Proverb

"Whoever listens to me (wisdom) will live in safety and be at ease, without fear of harm."
- Proverbs 1:33

Coach’s Corner

Personal growth increases your personal potential. The failure to learn and the refusal to change is the rejection of increasing your opportunity for success.

"Your choicest valleys are full of chariots, and horsemen are posted at the city gates.

The Lord stripped away the defenses of Judah, and you looked in that day to the weapons in the Palace of the Forest.

You saw that the walls of the City of David were broken through in many places; you stored up water in the Lower Pool. You counted the buildings in Jerusalem and tore down houses to strengthen the wall. You built a reservoir between the two walls for the water of the Old Pool, but you did not look to the One who made it, or have regard for the One who planned it long ago.

The Lord, the Lord Almighty, called you on that day to weep and to wail, to tear out your hair and put on sackcloth. But see, there is joy and revelry, slaughtering of cattle and killing of sheep, eating of meat and drinking of wine! 'Let us eat and drink,' you say, 'for tomorrow we die!'

The Lord Almighty has revealed this in my hearing: 'Till your dying day this sin will not be atoned for,' says the Lord, the Lord Almighty."

- Isaiah 22:7-14

Hezekiah Inspects His City, but Fails to Lead the People to Seek the Lord


Isaiah rebukes the godly king Hezekiah for first looking to make physical preparations for defense against the Assyrians, instead of looking first to the Lord. The physical preparations were not wrong, they just should have been prioritized after having sought the Lord.

The wide valleys of Judah were full of Assyrain chariots. The Assyrians had sent men on horses to the various gates of the cities of Judah in preparation for negotiations and communication lines.

Judah’s defenses had been stripped away and the people were held up inside their cities.

In the midst of this national crisis Hezekiah inspects his city and evaluates its physical preparations for a siege and battle with the Assyrians.

The Broad Wall was built during Hezekiah’s expansion of the city. Jews from the northern tribes of Israel, who had been overrun by the Assyrians in 721 BC, migrated down to Judah and the city of Jerusalem for protection at this time. They settled outside the city walls to the west on the Western Hill. To protect them and their residences Hezekiah fortified the western part of this newly expanded city around 721 BC with a wall. The uncovered remains of this wall are 23 feet wide and 213 feet long. This portion of the wall ran west from the Temple Mount toward the western corner of the southwestern hill (which would be the Citadel today).  Evidence uncovered during excavation seems to indicate that Hezekiah had to destroy some homes in order to build it. Isaiah addresses this very issue here in chapter 22:7-14.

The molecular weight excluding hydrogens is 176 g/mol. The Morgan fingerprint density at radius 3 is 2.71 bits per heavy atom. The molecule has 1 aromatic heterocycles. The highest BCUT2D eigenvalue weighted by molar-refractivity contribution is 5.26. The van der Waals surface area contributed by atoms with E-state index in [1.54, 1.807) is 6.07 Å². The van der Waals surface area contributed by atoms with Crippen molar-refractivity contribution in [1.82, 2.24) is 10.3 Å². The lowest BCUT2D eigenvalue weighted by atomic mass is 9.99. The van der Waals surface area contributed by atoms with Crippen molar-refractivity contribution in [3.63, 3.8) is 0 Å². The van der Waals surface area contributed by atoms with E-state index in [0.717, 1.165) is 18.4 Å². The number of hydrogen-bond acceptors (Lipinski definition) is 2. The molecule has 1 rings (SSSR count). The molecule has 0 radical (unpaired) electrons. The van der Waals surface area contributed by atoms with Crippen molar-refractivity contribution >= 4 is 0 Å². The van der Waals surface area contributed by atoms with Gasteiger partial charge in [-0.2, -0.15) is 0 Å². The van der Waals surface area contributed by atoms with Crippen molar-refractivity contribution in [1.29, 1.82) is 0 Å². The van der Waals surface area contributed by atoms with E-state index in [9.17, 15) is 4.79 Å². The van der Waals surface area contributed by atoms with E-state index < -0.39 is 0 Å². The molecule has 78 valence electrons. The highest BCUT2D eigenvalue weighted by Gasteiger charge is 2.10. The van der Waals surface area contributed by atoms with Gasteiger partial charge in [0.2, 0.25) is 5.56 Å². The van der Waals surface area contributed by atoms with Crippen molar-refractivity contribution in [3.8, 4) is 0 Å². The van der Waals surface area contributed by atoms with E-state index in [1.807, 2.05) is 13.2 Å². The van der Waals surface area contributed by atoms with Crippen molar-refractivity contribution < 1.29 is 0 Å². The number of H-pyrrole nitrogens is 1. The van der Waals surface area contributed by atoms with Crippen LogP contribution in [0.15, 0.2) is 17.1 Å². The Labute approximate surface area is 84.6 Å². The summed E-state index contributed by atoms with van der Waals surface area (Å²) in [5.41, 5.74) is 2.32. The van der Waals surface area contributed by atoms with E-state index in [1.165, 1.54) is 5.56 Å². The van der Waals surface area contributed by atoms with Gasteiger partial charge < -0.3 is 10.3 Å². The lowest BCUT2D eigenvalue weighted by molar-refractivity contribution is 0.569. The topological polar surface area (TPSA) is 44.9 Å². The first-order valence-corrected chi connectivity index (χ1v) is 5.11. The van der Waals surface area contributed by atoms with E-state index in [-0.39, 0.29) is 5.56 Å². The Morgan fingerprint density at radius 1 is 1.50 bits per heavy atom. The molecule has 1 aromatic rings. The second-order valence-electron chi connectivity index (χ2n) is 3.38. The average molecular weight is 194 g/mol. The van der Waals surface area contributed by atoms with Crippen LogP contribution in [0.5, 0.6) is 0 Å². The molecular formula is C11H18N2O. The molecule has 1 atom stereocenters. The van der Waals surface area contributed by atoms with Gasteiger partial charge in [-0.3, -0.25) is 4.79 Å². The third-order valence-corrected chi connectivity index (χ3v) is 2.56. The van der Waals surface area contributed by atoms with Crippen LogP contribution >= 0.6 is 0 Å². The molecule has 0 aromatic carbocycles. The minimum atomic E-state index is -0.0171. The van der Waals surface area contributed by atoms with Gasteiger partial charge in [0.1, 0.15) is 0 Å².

Armaments: “You looked in that day to the weapons in the Palace of the Forest” - King Solomon’s Palace of the Forest of Lebanon on the Temple Mount (1 Kings 7:2-6) made of extensive use of cedar columns and cedar wood paneling. The weapons were stored here (Isaiah 39:2; 1 Kings 10:17; 2 Chronicles 9:20).  

Walls: “You saw that the City of David had many breaches in its defenses” - gaps and weaknesses in the wall were identified.   “You counted the buildings in Jerusalem and tore down houses to strengthen the wall” - The new expansion to the west required a counting of the new residences and the building of a wall. Some of the houses would be tore down in order finish the wall. This is seen at the excavation of the broad wall which was built through houses that had to be removed at this time in order to build it.

Water Supply: “You stored up water in the Lower Pool” which may be the Pool of Siloam which was filled with water from Hezekiah’s Tunnel that brought water from the Gihon Spirngs… “You built a reservoir between the two walls for the water of the Old Pool” which is possibly the Upper Pool referred to in Isaiah 7 when Isaiah met Ahaz.

Presence of the Lord: “You did not look to the One who made it, or have regard for the One who planned it long ago.”

Instead of seeking the Lord and mourning with sacrifices and offerings, the people turned to party with the attitude similar to, “You only live once!”

The Lord says both the people and the king failed this test! And, he will not forget it.


Maal (Hb) - trespass (Eng) - The Hebrew word maal means “to trespass” and “to act unfaithfully.” In Leviticus 5:15 maal is to trespass or sin In Leviticus 6:2 maal is to act unfaithfully to a neighbor In Leviticus 26:40 maal is to be unfaithful to God